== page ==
Optimization simply means that we find a niche where you can rank well and attract clients. This is accomplished by tweaking your metatags and your submit page content. This is a subtle art but one based on detailed research. There’s much more to it than relying upon common sense or just copying the metatags of a well ranking site.

The classic combination of submitting to search engines AND tweaking meta tags is so beautifully summed up by the above, I can hardly think of anything to add to it. Again, I am floored by this being a top offering for SEO services when I run a Google search.

*Just as a refresher…meta tags have nothing to do with search engine rankings. Nothing whatever.

I was really glad to see Jill Whalen’s Firm, High Rankings, show up in the midst of all of the above hooey. So, at least Google is giving their users SOME chance at hitting upon a legitimate SEO provider, but the math seems pretty grim to me here.

SEO companies like the above give the industry a really awful name, and I sincerely hope that this post will serve as a kind of a warning, culled from an hour’s browsing of the SERPs. To date, most of our clients have been out-of-state, but what I’m seeing out there is making me yearn to rank well for SEO in the Bay Area. I think we may just have to do something about this…

A final note
If you’ve come to this post doing a search for a Bay Area SEO provider, please, take a moment to read some of the articles on our website. We are truly dedicated to small business owner education and it’s foolishness like the above that has caused us to spend the time writing articles like the following:

The Simple SEO Guide for the Small Web Business

Custom Web Design – How it works

Craving Custom? Craft Creative, Comprehensive Content!

Google Local Business Listing – Got One?

4 Responses to “SF Bay Area SEO Company Choices – Read it or Weep!”

  1. on 26 Jun 2007 at 2:14 pm lori

    Wow, it’s amazing what passes for SEO services these days!

    On a kind of unrelated note, do you find it helpful that your firm ranks for geographic terms, when you’re not actually bound by geography?

    Obviously, if I were searching for furniture, I’d look for a store in my area. But for web design or SEO, I wouldn’t look for a Chicago firm necessarily.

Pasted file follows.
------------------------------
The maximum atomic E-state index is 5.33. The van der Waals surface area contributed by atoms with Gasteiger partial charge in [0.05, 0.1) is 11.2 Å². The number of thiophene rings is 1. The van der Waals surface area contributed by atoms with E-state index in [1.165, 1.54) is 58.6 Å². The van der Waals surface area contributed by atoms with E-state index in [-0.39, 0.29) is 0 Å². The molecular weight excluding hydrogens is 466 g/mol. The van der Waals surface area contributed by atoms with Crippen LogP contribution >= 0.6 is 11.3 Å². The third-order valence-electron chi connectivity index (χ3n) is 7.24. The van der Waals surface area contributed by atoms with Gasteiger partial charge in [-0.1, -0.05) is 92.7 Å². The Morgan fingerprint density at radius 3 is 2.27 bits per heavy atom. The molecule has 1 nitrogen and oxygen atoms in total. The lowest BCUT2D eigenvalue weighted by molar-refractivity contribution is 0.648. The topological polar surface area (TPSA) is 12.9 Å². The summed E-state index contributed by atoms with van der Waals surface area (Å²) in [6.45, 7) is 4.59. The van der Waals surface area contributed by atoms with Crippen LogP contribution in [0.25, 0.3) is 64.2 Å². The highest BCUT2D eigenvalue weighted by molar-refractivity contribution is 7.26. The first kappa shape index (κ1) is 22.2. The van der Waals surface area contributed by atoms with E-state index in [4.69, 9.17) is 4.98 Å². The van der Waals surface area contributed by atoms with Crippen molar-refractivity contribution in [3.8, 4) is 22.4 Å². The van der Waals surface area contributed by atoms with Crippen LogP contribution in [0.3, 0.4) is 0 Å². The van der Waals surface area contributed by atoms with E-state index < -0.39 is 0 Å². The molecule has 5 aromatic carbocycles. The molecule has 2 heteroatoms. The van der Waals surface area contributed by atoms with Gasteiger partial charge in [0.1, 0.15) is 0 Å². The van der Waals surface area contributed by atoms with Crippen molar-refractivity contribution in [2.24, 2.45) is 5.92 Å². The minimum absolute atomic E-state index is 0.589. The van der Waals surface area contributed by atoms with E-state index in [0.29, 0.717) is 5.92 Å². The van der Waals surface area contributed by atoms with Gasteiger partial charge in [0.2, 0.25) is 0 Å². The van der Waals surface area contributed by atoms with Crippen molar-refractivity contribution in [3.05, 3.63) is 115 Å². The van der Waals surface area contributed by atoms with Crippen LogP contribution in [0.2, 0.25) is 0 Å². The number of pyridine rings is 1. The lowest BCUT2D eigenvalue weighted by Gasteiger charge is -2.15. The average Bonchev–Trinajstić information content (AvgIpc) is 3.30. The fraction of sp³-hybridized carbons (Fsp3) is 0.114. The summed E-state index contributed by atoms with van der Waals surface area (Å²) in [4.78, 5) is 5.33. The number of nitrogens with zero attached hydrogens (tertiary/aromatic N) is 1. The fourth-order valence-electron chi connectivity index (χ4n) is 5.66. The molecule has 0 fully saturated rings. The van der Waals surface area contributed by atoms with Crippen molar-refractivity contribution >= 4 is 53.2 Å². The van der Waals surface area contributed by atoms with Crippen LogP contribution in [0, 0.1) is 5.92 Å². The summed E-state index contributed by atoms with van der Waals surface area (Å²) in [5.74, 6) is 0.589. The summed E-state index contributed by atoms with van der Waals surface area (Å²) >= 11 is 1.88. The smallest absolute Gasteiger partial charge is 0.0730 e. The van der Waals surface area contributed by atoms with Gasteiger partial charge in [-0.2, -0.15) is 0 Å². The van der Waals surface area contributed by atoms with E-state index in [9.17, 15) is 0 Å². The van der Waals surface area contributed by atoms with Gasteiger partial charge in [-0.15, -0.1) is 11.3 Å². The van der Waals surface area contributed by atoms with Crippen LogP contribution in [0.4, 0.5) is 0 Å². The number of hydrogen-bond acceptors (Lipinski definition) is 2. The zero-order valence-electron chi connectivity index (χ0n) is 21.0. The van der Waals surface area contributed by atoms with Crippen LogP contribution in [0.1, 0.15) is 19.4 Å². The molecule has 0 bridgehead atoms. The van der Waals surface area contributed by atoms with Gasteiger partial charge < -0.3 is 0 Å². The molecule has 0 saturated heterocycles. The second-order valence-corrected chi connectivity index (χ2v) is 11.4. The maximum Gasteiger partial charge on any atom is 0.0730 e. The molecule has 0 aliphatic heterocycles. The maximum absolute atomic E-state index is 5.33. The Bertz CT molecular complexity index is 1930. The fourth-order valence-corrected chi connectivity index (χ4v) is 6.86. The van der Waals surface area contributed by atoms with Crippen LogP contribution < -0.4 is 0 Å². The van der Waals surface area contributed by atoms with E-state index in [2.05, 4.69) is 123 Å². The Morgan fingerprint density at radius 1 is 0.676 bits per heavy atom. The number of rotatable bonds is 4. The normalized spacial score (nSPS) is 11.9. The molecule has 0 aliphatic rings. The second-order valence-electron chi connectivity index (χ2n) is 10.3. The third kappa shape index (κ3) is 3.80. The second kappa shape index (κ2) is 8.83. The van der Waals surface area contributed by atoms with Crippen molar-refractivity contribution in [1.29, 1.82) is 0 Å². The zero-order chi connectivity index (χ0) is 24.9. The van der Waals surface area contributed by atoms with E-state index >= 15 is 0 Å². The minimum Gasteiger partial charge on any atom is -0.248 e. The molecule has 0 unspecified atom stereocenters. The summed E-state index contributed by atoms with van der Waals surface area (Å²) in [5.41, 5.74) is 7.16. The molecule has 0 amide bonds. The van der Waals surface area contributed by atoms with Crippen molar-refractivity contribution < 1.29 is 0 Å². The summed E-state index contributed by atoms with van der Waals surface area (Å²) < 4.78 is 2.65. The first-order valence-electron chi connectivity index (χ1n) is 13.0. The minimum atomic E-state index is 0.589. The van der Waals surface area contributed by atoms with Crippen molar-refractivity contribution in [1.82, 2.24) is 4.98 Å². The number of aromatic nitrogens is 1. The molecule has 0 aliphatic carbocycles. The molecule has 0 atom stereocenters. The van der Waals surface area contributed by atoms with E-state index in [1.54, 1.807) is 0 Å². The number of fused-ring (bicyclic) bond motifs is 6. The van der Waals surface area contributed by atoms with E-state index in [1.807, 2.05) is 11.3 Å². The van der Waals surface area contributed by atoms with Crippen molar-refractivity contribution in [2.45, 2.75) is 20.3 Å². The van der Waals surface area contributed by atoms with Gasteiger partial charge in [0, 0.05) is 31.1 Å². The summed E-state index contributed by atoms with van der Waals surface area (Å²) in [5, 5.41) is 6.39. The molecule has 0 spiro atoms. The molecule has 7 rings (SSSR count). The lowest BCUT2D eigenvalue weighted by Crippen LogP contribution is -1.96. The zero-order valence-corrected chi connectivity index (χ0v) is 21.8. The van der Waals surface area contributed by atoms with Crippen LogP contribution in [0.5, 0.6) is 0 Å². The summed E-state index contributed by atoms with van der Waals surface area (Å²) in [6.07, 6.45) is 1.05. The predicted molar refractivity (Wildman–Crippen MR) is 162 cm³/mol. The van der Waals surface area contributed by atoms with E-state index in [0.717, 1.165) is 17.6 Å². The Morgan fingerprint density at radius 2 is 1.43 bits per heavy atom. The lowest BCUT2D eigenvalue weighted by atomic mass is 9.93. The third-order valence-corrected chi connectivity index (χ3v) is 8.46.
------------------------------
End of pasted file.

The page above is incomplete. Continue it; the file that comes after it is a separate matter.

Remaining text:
I guess I’m asking if you think it’s worth my time to market my products as being from Chicagoland? I think of my company as global =)

  2. on 26 Jun 2007 at 2:46 pm admin

    Hi Lori,
    Yes, what you say is quite true. One of the key benefits of the web is its global reach. So, certainly, most businesses should cater to global (or at least national) customers, if it’s appropriate to their business model.

    On the other hand, ranking for local is also a big help for anyone who wants to work with a local company. Additionally, it is usually much simpler to get local rankings than global ones due to a smaller sphere of competition.

    So, we have a couple of pages on our website geared specifically to our county, and do get business this way. It might be helpful for your site to include a page or two that is geared toward Chicagoland Montessori materials or some similar thing.

    It really depends on the type of business. Obviously, some companies provide ONLY local services (like landscapers, dentists, etc.) Most of our clients are out-of-state, but why not take advantage of local searches as well? It can’t hurt!

    Good question!
    Miriam

  3. on 30 Jun 2007 at 1:12 am tinkerbellchime

    Miriam–I’m glad you pointed this out. I feel sorry for people who pay money for this kind of bunk. It is such a rip off. I bet they didn’t get their high rankings with meta tags. So sad. I hope you and your husband go after the SF market and set things straight. It just isn’t right that this kind of misinformation continues.

  4. on 30 Jun 2007 at 2:16 pm admin

    Thanks, Tinkerbell!
    It really is a problem. One of the most uncomfortable results, for us, of this kind of misinformation is that we then have potential clients who approach us who have read this stuff. They don’t know what to think, having read things like the above, when they hear us saying,
    “No, no..that’s not important. Keyword density? No that’s not important either. No, please don’t worry about Page Rank. No, no, we can’t put 97 words in your meta keywords tag. No. No. No.”

    At the point where a client is still a stranger, they have no more reason to believe us than they would anyone else, and because the bad information is so rampant, our disagreement with it can cause the client to feel like we must not know what we are talking about. This can be tough, and I’ve gotten to the point a couple of times where I’ve just had to say,

    “You’ve got to feel confident in what I’M saying if this relationship will work..not what you’ve read someplace else.”

    It’s a challenge!

    Thanks so much for your comments. I just checked rankings yesterday and see that this post is now ranking at #3 in Google for SF Bay Area SEO Company…so, hopefully searchers may find us and read it before making a costly mistake.

    Always nice to have you drop by!
    Miriam